On 25 January, the European Parliament’s Fisheries Committee (PECH) voted on key compromise amendments to the EU fisheries Control Regulation, the cornerstone of how fisheries are controlled and monitored in the EU.
The vote covered compromise amendments (other individual amendments will be voted on February 1st), which address the most important aspects of the EU’s fisheries control regime and mark an inflection point for the sustainability of EU fisheries. Nearly all of the rapporteur’s proposed compromise amendments were adopted by the majority of the PECH Committee, in a vote which was difficult to predict.
Despite the disappointing vote to not require proven technologies such as onboard cameras to improve fisheries management and compliance, overall, the voting outcome will help to strengthen and modernise EU fisheries control, whilst ensuring sustainable management and protection of EU biodiversity.
In next Monday’s voting session, the Committee is called upon to go one step further and support individual amendments calling for the mandatory introduction of Remote Electronic Monitoring (REM) on EU vessels. These onboard cameras and sensors will ensure the EU is successful in achieving fully-documented, transparent and sustainable fisheries, as laid out in the Common Fisheries Policy.
The Committee’s final vote on the full package of compromise and individual amendments will take place on February 5th.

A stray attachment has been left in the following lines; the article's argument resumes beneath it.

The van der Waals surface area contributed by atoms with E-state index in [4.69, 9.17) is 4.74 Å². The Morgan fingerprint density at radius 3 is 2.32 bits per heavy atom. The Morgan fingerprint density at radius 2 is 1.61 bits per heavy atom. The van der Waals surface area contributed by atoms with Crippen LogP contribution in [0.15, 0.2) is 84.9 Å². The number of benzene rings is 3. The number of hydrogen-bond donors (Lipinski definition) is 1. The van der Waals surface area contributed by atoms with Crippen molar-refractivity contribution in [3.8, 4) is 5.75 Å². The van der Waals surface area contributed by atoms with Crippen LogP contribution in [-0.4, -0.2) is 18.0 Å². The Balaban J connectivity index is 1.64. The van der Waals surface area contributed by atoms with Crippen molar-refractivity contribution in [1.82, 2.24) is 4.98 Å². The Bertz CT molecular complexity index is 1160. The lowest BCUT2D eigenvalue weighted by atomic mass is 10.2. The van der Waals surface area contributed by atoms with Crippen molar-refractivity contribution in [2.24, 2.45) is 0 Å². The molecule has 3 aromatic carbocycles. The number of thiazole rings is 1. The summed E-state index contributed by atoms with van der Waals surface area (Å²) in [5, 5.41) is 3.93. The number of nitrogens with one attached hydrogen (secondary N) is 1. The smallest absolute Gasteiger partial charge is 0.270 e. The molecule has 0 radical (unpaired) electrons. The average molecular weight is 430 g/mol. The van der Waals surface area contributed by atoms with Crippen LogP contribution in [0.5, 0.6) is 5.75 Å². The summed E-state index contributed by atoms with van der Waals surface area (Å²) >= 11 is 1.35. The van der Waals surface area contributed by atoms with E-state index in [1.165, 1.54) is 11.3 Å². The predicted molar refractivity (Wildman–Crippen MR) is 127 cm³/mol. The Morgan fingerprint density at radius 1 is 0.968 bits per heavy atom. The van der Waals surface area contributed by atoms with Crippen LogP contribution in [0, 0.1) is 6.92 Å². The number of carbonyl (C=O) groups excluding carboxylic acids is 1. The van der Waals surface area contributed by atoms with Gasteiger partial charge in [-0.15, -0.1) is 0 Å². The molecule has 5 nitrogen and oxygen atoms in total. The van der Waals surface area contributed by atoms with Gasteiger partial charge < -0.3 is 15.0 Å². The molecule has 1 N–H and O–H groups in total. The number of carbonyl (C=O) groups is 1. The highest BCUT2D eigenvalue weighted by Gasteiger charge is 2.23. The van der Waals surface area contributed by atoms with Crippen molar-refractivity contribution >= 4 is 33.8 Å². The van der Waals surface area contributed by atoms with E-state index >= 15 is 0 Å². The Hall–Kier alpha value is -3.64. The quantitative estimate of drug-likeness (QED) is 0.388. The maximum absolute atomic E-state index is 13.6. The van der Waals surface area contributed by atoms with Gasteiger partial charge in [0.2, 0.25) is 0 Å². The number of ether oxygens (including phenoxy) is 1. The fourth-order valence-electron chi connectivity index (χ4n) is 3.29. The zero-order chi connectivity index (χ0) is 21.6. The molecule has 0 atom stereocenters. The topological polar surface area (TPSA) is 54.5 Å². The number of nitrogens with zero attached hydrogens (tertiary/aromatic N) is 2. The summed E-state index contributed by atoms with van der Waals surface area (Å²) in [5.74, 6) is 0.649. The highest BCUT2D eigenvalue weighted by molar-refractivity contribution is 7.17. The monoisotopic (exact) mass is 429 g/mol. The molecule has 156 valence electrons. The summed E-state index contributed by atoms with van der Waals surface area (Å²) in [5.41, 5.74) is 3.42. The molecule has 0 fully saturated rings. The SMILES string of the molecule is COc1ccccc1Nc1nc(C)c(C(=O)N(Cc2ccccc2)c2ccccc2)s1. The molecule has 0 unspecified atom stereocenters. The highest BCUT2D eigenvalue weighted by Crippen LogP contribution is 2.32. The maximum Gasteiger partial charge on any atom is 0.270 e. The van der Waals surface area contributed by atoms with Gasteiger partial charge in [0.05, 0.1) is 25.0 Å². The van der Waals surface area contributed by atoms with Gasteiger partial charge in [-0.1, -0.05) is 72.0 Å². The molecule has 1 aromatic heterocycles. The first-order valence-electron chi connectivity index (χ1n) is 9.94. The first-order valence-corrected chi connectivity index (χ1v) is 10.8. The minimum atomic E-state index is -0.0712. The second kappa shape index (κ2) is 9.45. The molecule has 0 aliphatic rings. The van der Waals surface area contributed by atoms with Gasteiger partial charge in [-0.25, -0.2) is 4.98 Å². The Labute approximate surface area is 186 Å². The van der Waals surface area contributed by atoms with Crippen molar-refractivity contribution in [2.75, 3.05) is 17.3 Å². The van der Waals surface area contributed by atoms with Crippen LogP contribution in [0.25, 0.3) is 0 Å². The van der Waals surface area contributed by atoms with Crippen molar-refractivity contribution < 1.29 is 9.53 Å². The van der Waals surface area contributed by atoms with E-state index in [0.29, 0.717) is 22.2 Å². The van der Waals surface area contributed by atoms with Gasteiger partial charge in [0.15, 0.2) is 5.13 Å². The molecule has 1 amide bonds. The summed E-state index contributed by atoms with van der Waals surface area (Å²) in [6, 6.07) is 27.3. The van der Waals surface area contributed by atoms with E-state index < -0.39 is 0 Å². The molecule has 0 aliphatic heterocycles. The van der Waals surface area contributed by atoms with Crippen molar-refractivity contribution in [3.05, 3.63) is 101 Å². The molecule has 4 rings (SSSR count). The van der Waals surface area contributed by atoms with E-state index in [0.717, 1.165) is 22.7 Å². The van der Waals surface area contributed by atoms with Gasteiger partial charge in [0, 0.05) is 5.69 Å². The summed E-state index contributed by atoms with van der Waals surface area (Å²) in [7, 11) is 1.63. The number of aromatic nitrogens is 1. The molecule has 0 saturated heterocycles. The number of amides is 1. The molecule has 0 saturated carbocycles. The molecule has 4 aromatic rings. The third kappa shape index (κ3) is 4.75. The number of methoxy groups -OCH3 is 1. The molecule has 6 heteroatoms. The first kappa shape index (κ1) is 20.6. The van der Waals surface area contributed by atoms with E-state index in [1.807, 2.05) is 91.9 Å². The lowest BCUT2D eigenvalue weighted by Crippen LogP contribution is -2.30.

On behalf of the The EU Fisheries Control Coalition, Vanya Vulperhorst, Campaign Director Illegal Fishing and Transparency at Oceana in Europe said, “We warmly welcome the requirements to report all fish catches and to install location trackers on all EU vessels, including smaller ones. MEPs have listened to small-scale fishers, who represent 75% of the EU’s total fleet, and understood that these systems increase safety and transparency, as well as improve fisheries management and support a level playing field for all fishers.”
On behalf of the The EU Fisheries Control Coalition, Nick Goetschalckx, Fisheries Lawyer at ClientEarth said, “Fisheries MEPs have taken an important step towards improved transparency by unanimously requiring Member States to annually report the amount of fisheries controls, infringements, and sanctions. We encourage MEPs to increase their pace in the next vote and secure true environmental accountability by also removing the Member States’ unlimited veto on making their fisheries information public.”
On behalf of the The EU Fisheries Control Coalition, Marta Marrero Martin, Director of Ocean Governance at The Nature Conservancy said, “By voting against onboard cameras and net sensors, the PECH Committee has ignored the calibre of data these internationally-proven technologies deliver, and thus the benefits to long-term security of ocean ecosystems upon which our coastal communities and blue economy depend. We call on MEPs to reconsider their position on REM ahead of next week’s vote on February 1st.”